Gov. Charlie Crist suspended Okaloosa County Sheriff Charles Morris on Friday, hours before the sheriff was to make an initial appearance in federal court in Las Vegas on corruption charges. Authorities said Morris, 59, will be returned to Florida where he faces similar charges along with his office manager, Teresa Adams, 50. Adams was expected to make her first appearance Friday before a U.S. magistrate in Pensacola, according to officials.
An angry voter who thinks top elected officials develop ethical blind spots about their own powers filed an Ethics Commission complaint Tuesday over Lt. Gov. Jeff Kottkamp's travel expenses. The lieutenant governor reimbursed the Department of Management Services $6,600 for travel by his wife and son on state planes.
The higher rate went into effect Sunday under an agreement that Gov. Charlie Crist signed with the U.S. Department of Labor. Some of Crist's fellow Republican governors say they may turn down the unemployment cash because they they'd have to raise state taxes to pay for the new benefit when the federal money runs out.
Leaning heavily on federal stimulus money, Gov. Charlie Crist today proposed a $66.5 billion state budget that includes no tax increases and calls for no layoffs of state employees. Unlike California and some other states, which have made massive budget cuts, laid off employees and put some state workers on furloughs, Florida will avoid major personnel pain.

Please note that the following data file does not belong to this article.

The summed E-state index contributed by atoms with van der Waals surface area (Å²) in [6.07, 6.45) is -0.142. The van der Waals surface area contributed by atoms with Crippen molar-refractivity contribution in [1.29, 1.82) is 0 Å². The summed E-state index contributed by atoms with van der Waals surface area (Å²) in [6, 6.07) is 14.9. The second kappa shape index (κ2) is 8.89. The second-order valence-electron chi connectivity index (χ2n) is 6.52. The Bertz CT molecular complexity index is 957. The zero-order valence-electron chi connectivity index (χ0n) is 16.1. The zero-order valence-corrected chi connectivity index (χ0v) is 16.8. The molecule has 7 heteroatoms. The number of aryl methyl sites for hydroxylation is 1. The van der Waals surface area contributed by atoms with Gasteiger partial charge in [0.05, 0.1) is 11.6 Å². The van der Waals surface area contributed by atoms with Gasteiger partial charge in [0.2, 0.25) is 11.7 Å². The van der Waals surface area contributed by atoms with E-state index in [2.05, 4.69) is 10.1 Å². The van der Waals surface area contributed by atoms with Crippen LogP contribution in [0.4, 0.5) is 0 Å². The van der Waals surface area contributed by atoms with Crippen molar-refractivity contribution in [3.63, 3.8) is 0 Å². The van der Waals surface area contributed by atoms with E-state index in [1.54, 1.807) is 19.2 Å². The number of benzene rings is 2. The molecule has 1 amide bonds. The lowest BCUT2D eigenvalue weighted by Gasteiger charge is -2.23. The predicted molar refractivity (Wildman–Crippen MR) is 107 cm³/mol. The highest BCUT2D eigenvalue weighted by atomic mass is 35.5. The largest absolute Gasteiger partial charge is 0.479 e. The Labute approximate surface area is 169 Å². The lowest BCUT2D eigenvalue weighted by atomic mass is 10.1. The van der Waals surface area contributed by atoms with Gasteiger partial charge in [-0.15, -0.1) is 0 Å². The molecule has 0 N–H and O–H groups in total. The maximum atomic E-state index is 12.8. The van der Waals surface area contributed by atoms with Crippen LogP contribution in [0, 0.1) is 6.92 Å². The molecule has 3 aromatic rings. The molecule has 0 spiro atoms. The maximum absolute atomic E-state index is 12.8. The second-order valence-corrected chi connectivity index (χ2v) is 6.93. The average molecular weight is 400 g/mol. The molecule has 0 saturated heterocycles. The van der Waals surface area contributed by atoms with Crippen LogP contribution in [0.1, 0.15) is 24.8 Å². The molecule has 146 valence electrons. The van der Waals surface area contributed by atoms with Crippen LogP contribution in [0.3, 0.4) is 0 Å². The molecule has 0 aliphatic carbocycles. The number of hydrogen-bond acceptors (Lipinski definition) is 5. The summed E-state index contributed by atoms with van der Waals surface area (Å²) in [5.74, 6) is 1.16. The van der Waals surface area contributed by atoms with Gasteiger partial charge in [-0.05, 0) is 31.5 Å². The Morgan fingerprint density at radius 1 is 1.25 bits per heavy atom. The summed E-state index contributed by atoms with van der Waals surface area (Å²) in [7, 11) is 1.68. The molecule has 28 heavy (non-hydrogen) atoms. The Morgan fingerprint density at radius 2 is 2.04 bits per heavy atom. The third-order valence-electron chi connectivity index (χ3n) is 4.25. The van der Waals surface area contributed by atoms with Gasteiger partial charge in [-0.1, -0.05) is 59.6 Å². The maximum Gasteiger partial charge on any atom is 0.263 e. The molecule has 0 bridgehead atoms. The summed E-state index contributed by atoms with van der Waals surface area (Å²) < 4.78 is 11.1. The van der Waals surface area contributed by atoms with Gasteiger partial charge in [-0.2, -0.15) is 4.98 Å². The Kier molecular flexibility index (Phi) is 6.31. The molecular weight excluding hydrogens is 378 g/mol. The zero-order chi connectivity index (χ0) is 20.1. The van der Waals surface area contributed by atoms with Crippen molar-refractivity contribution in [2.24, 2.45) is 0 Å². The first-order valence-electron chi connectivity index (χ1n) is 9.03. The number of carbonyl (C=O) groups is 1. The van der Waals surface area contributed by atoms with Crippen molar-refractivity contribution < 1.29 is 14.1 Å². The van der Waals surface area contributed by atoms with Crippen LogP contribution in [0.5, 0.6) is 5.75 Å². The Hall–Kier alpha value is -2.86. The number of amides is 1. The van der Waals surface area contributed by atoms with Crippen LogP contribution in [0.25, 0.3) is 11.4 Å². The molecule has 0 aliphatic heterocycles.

A statewide poll released Wednesday indicates that Gov. Charlie Crist can pretty much have his choice of jobs — four more years in the Governor's Mansion or six in the U.S. Senate — in next year's elections. The Quinnipiac University Poll said Florida voters would prefer that he run for governor. The Quinnipiac University Poll said Florida voters would prefer that he run for governor.
In addition to the 2009-10 budget he will announce late this week, Crist is working on possibly four proposals to hold down property taxes. They would limit city and county tax collections to the rate of inflation plus population growth, limit assessments on business and other non-homestead properties to 5 percent a year, give first-time homebuyers a 50-percent exemption up to $500,000 and forbid increases in home assessments when a home's value declines.
The University of Florida, Florida State and Florida A&M universities and Tallahassee Community College are out about $64 million dollars because the state's lawmakers have put a hold on matching grants for the 2008-09 school year. It's a move that puts administrators in a bind.